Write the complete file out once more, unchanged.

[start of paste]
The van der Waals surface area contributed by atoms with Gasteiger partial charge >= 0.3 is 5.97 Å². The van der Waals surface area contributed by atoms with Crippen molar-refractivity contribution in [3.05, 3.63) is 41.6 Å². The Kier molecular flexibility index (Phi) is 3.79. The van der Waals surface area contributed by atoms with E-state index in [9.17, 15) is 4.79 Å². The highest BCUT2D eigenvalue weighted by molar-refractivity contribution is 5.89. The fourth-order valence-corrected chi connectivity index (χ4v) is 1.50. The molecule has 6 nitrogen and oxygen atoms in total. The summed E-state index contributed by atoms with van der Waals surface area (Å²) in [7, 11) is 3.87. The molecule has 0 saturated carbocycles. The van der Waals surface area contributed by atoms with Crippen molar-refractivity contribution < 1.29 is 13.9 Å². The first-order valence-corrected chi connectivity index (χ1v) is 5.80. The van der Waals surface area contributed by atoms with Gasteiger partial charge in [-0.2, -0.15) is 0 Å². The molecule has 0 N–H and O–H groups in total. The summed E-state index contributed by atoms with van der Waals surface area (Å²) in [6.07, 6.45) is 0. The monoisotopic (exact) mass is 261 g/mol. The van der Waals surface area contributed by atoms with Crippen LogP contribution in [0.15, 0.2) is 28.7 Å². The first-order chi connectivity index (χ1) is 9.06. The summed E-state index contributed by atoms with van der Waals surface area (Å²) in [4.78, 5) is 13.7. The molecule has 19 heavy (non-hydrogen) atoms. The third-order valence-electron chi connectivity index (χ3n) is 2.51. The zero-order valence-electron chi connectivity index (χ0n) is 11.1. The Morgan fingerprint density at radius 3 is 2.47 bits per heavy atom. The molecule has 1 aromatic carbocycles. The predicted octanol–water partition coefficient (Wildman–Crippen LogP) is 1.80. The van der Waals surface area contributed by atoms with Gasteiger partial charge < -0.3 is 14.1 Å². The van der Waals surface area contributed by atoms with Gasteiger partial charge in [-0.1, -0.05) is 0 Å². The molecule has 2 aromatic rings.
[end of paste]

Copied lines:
The van der Waals surface area contributed by atoms with Gasteiger partial charge >= 0.3 is 5.97 Å². The van der Waals surface area contributed by atoms with Crippen molar-refractivity contribution in [3.05, 3.63) is 41.6 Å². The Kier molecular flexibility index (Phi) is 3.79. The van der Waals surface area contributed by atoms with E-state index in [9.17, 15) is 4.79 Å². The highest BCUT2D eigenvalue weighted by molar-refractivity contribution is 5.89. The fourth-order valence-corrected chi connectivity index (χ4v) is 1.50. The molecule has 6 nitrogen and oxygen atoms in total. The summed E-state index contributed by atoms with van der Waals surface area (Å²) in [7, 11) is 3.87. The molecule has 0 saturated carbocycles. The van der Waals surface area contributed by atoms with Crippen molar-refractivity contribution < 1.29 is 13.9 Å². The first-order valence-corrected chi connectivity index (χ1v) is 5.80. The van der Waals surface area contributed by atoms with Gasteiger partial charge in [-0.2, -0.15) is 0 Å². The molecule has 0 N–H and O–H groups in total. The summed E-state index contributed by atoms with van der Waals surface area (Å²) in [6.07, 6.45) is 0. The monoisotopic (exact) mass is 261 g/mol. The van der Waals surface area contributed by atoms with Crippen LogP contribution in [0.15, 0.2) is 28.7 Å². The first-order chi connectivity index (χ1) is 9.06. The summed E-state index contributed by atoms with van der Waals surface area (Å²) in [4.78, 5) is 13.7. The molecule has 19 heavy (non-hydrogen) atoms. The third-order valence-electron chi connectivity index (χ3n) is 2.51. The zero-order valence-electron chi connectivity index (χ0n) is 11.1. The Morgan fingerprint density at radius 3 is 2.47 bits per heavy atom. The molecule has 1 aromatic carbocycles. The predicted octanol–water partition coefficient (Wildman–Crippen LogP) is 1.80. The van der Waals surface area contributed by atoms with Gasteiger partial charge < -0.3 is 14.1 Å². The van der Waals surface area contributed by atoms with Gasteiger partial charge in [-0.1, -0.05) is 0 Å². The molecule has 2 aromatic rings.